“She always made me laugh—she was hope in a bottle,” says LaPlante, who used Natasha Bedingfield’s “Pocketful of Sunshine” as Sheri’s ringtone.
Sheri used Jason Mraz’ “Lucky” as a ringtone for Chris. I’m lucky I’m in love with my best friend…lucky we’re in love in every way. She bought him presents when he was out of town, told people what a great husband he was. She only hated his job, because it took him away from her and the kids.
Photographer Shay Daniel, a good friend of Sheri’s, took the now-familiar portraits of the Coleman family, all wearing white, looking relaxed and happy and handsome enough to model for Ralph Lauren. She says they were comfortable with each other during the shoot, with none of the tension or awkwardness that a lens can reveal. She describes Gavin as “a bona fide firecracker, more like his mom, very animated and hilarious.” He and Garett were classic little boys: rambunctious and eager for fun, yet obedient and respectful.
Chris was firm with them, Riegerix says. “At a restaurant, he’d say, ‘Now, you boys know how to act.’ I’d say, ‘Oh Chris, they’re kids,’ and he’d say, ‘I don’t like to be embarrassed.’ He’d drop whatever he was doing to toss a football with them, though.” She rarely saw him hug or kiss the kids—or Sheri, for that matter. But he coached their teams and was quick to say, “That was an awesome catch” or “You did great!” or “I think you boys deserve a snow cone. What do you moms think?”
Austin LaPlante, one of Kathy LaPlante’s teenage sons, babysat for the Colemans. “Their house was always very clean, everything in place, everything just perfect,” he says. Sheri was affectionate, full of fun, ready to let her boys be boys; “Chris was always telling them, ‘Don’t do that,’” Austin says. “He was kind of distant, very disciplinary, very reserved and collected. He’d walk in and say, ‘Kids, time to go.’ But he must have been different at home, because those boys adored him.”
Chris used to promise to take Sheri to her favorite restaurant, The Melting Pot, if she’d go to Chester with him for a family visit. His parents never quite accepted her, she told friends.
Money was another point of tension: He liked making it and living the life it bought; Sheri liked spending it and giving it away. She splurged at the mall, planned a mission trip to a leper colony, and bought food and blankets for the homeless, then drove around St. Louis distributing them. “Oh, chill out, you holy roller,” Riegerix remembers Chris telling Sheri. “She used to be so wild and crazy!”
She used to be like Tara.
Neighbor Chris Beutler, Riegerix’s fiancé, hung out with Chris maybe once a month. Beutler says Chris complained about his “shotgun marriage” and said he worked 80 and 90 hours a week “protecting some millionaire lady I don’t even like while my old lady gets to sit at home in this nice big house.” In May 2008, when they took their sons to see Indiana Jones and the Kingdom of the Crystal Skull, Chris asked Beutler how much money he made and what he’d do if Vanessa put $1,000 on his credit card at the mall. “He said, ‘I’m making 100 grand a year, and I’ve gotta drive around in a clunker. We’re so far in credit-card debt…’ I knew he wasn’t happy—he was always talking about not wanting to be with her, but not knowing what to do. He said if he got divorced, he’d lose his job.”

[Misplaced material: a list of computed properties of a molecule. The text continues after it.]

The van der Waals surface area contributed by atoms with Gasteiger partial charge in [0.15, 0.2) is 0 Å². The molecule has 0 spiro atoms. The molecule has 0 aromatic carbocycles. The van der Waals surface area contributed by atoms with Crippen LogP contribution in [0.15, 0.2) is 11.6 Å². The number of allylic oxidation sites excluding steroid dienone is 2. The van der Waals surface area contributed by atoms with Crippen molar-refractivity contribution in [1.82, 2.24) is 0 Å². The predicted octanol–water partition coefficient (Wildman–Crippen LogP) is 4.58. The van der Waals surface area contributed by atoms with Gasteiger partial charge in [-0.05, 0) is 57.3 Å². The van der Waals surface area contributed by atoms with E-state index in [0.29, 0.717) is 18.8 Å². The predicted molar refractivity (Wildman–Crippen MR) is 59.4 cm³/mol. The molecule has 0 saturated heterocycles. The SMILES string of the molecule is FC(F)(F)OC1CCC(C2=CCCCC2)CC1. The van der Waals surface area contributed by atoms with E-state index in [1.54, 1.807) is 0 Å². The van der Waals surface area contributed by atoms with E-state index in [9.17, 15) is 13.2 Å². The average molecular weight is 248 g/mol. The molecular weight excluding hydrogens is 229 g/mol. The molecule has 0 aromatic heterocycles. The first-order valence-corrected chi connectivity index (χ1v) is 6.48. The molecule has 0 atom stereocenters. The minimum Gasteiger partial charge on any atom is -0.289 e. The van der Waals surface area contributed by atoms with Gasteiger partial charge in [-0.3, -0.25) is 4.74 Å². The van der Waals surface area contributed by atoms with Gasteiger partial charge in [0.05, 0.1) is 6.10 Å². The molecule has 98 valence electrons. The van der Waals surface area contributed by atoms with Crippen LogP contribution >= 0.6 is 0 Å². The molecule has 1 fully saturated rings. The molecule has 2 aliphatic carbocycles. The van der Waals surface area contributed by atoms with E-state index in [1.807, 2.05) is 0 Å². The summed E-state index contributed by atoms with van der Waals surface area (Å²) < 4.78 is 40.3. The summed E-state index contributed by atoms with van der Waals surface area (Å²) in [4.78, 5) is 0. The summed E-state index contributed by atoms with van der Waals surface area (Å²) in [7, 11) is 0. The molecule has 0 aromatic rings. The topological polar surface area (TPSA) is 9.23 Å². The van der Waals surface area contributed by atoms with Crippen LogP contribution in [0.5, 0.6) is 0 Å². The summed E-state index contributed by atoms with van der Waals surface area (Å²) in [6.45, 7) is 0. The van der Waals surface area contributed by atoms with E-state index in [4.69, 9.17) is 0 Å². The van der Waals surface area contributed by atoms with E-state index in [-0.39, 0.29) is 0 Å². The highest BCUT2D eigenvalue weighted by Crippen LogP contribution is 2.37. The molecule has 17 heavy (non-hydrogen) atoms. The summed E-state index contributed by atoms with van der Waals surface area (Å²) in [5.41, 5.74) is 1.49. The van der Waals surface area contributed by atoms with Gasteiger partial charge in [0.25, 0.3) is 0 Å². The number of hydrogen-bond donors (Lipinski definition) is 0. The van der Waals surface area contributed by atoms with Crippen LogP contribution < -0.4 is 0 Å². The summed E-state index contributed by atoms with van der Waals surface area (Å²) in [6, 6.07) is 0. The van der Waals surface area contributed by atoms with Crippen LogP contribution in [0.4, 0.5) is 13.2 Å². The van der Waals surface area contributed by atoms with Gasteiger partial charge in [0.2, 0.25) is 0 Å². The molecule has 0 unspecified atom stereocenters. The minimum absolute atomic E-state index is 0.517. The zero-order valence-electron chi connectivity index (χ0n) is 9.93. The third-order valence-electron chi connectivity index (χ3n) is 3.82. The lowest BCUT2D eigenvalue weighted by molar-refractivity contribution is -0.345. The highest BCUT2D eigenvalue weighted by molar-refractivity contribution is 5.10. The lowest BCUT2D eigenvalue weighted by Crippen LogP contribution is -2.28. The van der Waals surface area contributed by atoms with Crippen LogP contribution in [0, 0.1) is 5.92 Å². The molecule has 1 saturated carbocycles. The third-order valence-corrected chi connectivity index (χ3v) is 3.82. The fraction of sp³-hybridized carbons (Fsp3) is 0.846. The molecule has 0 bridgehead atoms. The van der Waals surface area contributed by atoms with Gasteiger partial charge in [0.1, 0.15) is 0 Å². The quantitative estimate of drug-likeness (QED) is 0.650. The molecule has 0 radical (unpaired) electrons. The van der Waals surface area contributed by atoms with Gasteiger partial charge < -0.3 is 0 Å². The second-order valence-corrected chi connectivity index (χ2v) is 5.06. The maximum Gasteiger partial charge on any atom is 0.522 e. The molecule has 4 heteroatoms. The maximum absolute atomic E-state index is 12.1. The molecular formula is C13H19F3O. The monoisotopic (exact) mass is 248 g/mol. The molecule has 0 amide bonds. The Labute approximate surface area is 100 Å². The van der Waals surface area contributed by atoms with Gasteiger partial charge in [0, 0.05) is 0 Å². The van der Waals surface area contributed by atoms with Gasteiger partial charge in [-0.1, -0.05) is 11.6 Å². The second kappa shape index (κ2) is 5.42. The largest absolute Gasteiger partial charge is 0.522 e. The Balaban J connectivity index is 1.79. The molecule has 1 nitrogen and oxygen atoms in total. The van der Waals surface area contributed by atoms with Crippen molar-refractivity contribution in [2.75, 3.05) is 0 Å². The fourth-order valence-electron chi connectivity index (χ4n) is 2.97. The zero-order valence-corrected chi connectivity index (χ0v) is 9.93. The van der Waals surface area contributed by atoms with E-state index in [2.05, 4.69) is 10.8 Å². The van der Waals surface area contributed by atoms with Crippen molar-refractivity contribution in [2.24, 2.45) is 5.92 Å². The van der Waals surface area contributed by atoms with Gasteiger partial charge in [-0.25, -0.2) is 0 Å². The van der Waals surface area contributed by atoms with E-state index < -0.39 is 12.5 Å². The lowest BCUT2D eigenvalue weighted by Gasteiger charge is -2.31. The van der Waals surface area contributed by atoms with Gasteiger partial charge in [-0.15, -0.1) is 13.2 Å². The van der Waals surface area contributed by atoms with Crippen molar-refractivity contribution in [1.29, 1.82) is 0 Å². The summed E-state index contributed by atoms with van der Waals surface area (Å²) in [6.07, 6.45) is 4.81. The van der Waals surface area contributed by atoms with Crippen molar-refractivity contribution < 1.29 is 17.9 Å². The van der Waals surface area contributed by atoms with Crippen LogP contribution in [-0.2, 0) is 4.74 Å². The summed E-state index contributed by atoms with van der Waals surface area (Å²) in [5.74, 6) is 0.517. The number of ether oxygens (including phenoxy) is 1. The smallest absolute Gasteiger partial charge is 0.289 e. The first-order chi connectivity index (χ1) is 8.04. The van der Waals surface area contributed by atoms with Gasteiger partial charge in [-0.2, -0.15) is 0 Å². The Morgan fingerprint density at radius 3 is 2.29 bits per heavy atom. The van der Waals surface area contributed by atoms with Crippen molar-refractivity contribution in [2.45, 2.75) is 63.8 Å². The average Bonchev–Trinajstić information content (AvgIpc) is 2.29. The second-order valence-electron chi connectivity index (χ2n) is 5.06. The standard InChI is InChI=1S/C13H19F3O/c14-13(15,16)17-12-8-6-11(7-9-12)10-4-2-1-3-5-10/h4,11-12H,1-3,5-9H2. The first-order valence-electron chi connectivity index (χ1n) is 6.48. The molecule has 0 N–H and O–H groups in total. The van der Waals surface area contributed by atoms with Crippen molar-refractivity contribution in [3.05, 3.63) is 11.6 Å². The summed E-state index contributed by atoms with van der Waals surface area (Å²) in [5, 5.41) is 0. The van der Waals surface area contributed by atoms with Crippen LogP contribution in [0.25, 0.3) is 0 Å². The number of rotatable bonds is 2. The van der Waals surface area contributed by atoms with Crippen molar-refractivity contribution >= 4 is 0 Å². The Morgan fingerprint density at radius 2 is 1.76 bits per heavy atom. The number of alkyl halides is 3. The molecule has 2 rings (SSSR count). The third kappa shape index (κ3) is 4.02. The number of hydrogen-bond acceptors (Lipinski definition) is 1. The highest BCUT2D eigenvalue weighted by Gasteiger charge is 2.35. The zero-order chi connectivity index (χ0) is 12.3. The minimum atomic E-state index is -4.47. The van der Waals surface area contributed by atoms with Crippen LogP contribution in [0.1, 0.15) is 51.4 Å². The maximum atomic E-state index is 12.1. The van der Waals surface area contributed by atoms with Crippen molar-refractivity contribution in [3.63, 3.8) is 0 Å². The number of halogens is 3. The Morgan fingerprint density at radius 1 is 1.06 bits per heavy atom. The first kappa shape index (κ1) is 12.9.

So? He’d gotten together a polished, impressive résumé, at least three years earlier—probably when Sheri started complaining about the demands of his job. Since then, he’d looked into starting a cleaning company or a gym and tanning salon, and he’d made halfhearted launches of a training company and a video-surveillance company. He told Beutler the Meyer family’s 24/7 demands were getting on his nerves, and with all the travel, he didn’t get enough time to spend with his kids.
He looked up to Joyce, though, so much so that Sheri told Larry Bridges, then the youth pastor at Destiny, “Chris is emotionally attracted to Joyce.” Says Beutler, “He kind of thought the religious part was scammy. He’d say, ‘I can’t believe these people make 50 grand a year and write her a check for $10,000.’ But then he’d defend her, say she made her money by being an author. He admired her as a person.”
He also liked her lifestyle. Riegerix says he’d have on a really nice pair of jeans and say, “Oh, Joyce bought these for me.” He had to accompany her everywhere when they traveled, so if she went shopping, she might buy him something, too. His parents remember him saying, “I guess I’m pretty close to Joyce, ’cause I know her bra and panty size.’”
The fourth fault line in the marriage was sex. Christine Cincotta testified that Sheri told her, in January 2009, that Chris had slept with her—a rare occurrence—then warned her not to think it meant he loved her. LaPlante told police Sheri had quoted Chris, in bed, telling her to just shut up and turn over—and Sheri had added, “He’s not very affectionate to me, so I’ll take whatever I can get.”
Riegerix remembers one night when the Colemans came over: “The kids were downstairs playing, and we were talking about sex. Chris said, ‘I couldn’t tell you the last time me and her did that. What about you two?’ I said, ‘We’re very affectionate.’” Riegerix left the room, then returned: “Here’s some goodies. I’m going to keep your kids. You go have some alone time.”
She says Sheri called the next morning asking, “Where can I get some of that stuff?”